Two Community Water Initiative projects (implemented by GEF-SGP with UNDP and SIDA co-financing) entered the top 10 finalists for the Kyoto World Water Grand Prize (http://www.worldwaterforum5.org/index.php?id=1899):
The two top 10 finalist projects will defend the projects in front of a panel of international judges and compete for the Kyoto Prize on 21 March 2009 in Istanbul.
Two other projects entered the top 30 finalists:
Ground Water Quality Improvement through Ecosystem Management, Sri Lanka
The Kalpitiya Peninsula is located on the west coast of Sri Lanka. The leaching of agrochemicals into ground water had a significant impact on ground water quality. This has led to farm and domestic wells being contaminated with nitrates from the continuous and liberal use of chemical fertilizers. The implications of nitrate contamination of ground water on human health include the incidence of methaeglobinaemia and gastro intestinal cancers.
The community water project aimed to mitigate the root cause of the problem that lay in the prevailing unsustainable land management practices. It sought to promote organic agriculture and the planting of diverse tree crops in 18 selected home gardens. The landscape design of the model well area involved three main aspects: Bioremediation, Production and Fence areas.
Bioremediation. The immediate area around wells was planted with several deep rooted, mostly native species of trees that had long and short growth cycles. They were planted in a dense manner so as to form a ‘root mat’ below the surface. The main objective was to facilitate the uptake of the contaminants by the roots of the trees. The species used were Terminalia, Madhuca, Manilkara, Diospyros, Berrya and Pongamia among many others. The process of microbial remediation required that large quantities of organic matter be added to the sandy soil since a carbon rich environment was mandatory for the process of denitrification to occur. Initially coconut peat and straw were added. As the trees and shrubs grew the organic content required was provided through leaf fall and detritus.
The Fence area was developed using several species that could withstand the salt laden sea breeze and serve as wind breaks. Trees like Barringtonia, Casuarina and Pisonia were planted. The surrounding area was developed as a production area where both perennial and annual crops were grown using organic cultivation regimes. Nearly eight thousand plants belonging to fifty four species were planted in home gardens, around public wells and aside the lagoon. Most gardens began to reap harvests for domestic consumption thus increasing food availability and diversity.
The native trees established around the wells displayed fast growth rates. This was evident in the increase in shade conditions where overall, the canopy closure increased to 20% in the two year period. This meant that habitat conditions were being established since already the frequency of birds and butterflies began to increase. Concurrent with the growth of the trees was the reduction of contaminant like nitrate, nitrite and iron. The efficacy of bioremediation was evaluated by conducting tests on the water from the wells that were subject to bioremediation. The Regional Laboratory of the National Water Supply and Drainage Board conducted tests for water potability using the WHO Standards. The results of the tests reveal that the water is now potable.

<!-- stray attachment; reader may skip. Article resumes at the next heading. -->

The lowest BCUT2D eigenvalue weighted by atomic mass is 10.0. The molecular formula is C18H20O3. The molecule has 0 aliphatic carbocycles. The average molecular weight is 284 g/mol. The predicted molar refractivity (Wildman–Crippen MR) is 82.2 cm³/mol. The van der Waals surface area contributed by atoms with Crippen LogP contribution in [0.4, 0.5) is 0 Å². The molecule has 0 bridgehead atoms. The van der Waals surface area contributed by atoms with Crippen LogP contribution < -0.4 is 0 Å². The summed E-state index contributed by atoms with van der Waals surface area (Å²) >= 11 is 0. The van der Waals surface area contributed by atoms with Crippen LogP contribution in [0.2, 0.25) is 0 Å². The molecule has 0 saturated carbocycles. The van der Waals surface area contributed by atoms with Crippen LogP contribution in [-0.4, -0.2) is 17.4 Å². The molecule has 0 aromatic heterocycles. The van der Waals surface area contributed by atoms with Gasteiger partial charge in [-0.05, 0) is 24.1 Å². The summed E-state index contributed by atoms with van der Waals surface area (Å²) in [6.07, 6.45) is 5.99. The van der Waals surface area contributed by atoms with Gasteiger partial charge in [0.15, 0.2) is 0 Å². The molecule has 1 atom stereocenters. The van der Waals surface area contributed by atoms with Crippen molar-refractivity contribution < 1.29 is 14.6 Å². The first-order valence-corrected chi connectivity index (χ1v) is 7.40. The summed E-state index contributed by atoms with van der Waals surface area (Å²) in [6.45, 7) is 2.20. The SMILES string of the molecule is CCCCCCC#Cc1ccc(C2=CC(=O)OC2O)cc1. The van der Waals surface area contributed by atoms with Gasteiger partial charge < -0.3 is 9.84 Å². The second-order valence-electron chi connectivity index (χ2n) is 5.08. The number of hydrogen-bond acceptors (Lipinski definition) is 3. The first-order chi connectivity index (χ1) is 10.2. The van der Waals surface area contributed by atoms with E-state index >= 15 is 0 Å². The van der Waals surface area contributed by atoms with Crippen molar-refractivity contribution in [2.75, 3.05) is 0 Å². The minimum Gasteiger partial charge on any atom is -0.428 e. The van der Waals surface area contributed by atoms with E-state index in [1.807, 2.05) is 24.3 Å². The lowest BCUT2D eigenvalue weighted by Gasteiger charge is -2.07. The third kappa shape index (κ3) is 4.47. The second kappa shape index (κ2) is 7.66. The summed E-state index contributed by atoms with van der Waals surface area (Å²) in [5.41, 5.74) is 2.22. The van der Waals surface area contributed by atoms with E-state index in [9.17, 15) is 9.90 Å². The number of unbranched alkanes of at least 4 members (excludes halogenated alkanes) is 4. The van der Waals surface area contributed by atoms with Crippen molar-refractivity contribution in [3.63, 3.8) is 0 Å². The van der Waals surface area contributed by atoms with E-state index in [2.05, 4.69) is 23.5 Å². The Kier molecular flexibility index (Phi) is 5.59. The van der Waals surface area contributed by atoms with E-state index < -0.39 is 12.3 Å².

The technique of bioremediation involves the restoration of vegetation around drinking water wells. It is low cost, located in the beneficiary lands and will endure for as long as the beneficiaries do not cut down the planted trees. The type of restoration will, in addition to cleaning the well water, provide an income, food, medicine, fuel wood and a host of other benefits. It will also increase the habitat for biodiversity.
The local government authority in Kalpitiya requested for an extension of the work to other areas in the peninsula, which is a singular sign of success in terms of its replicability.
Recycling of Waster Water for Paddy Irrigation Farming as Community Response to Shortage of Freshwater Resources due to Climate Change in Moshi, Tanzania
One of the effects of climate change is reduced rainfall, which compromise water flows leading to water scarcity. In Kilimanjaro region, north of Tanzania at the foot of Africa’s highest Mountain - the Kilimanjaro, this effect is real and visible. Farmers are experiencing reduced flows of freshwater to their farms. In turn, this is affecting agricultural production and food security. Results of water scarcity in Kilimanjaro region are far and wide. There are sharp decreases in agricultural production and food intake; low agricultural incomes and loss of employment opportunities. On several occasions, conflicts occur as farmers compete for meager water resources for irrigation.
The project on recycling waste water for irrigation farming was established in response to aforementioned problems. The primary goal of this project is to increase availability of water for irrigation farming through recycling of waste water from Municipal oxidation ponds. Other objectives include: